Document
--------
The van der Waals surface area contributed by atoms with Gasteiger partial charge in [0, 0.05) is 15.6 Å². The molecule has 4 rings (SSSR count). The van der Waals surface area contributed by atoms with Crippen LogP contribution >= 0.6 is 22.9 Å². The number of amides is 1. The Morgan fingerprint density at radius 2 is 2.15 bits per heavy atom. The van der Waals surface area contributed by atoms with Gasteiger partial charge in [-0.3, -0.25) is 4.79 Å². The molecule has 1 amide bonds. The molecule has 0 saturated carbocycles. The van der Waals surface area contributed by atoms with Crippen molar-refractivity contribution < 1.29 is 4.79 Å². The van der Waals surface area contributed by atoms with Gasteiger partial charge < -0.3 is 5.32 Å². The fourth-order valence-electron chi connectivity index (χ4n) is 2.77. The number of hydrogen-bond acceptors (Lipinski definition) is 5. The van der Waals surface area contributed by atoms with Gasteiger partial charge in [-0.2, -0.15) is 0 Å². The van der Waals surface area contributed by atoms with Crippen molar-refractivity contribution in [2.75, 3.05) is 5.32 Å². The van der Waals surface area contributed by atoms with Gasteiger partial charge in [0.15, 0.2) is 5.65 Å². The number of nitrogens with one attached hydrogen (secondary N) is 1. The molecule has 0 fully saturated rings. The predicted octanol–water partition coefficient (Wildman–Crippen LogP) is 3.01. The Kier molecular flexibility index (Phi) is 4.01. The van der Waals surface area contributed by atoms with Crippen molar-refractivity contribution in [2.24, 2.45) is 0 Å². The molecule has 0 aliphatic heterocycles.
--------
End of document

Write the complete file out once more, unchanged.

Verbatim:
The van der Waals surface area contributed by atoms with Gasteiger partial charge in [0, 0.05) is 15.6 Å². The molecule has 4 rings (SSSR count). The van der Waals surface area contributed by atoms with Crippen LogP contribution >= 0.6 is 22.9 Å². The number of amides is 1. The Morgan fingerprint density at radius 2 is 2.15 bits per heavy atom. The van der Waals surface area contributed by atoms with Gasteiger partial charge in [-0.3, -0.25) is 4.79 Å². The molecule has 1 amide bonds. The molecule has 0 saturated carbocycles. The van der Waals surface area contributed by atoms with Crippen molar-refractivity contribution < 1.29 is 4.79 Å². The van der Waals surface area contributed by atoms with Gasteiger partial charge < -0.3 is 5.32 Å². The fourth-order valence-electron chi connectivity index (χ4n) is 2.77. The number of hydrogen-bond acceptors (Lipinski definition) is 5. The van der Waals surface area contributed by atoms with Gasteiger partial charge in [-0.2, -0.15) is 0 Å². The van der Waals surface area contributed by atoms with Crippen molar-refractivity contribution in [2.75, 3.05) is 5.32 Å². The van der Waals surface area contributed by atoms with Gasteiger partial charge in [0.15, 0.2) is 5.65 Å². The number of nitrogens with one attached hydrogen (secondary N) is 1. The molecule has 0 fully saturated rings. The predicted octanol–water partition coefficient (Wildman–Crippen LogP) is 3.01. The Kier molecular flexibility index (Phi) is 4.01. The van der Waals surface area contributed by atoms with Crippen molar-refractivity contribution in [2.24, 2.45) is 0 Å². The molecule has 0 aliphatic heterocycles.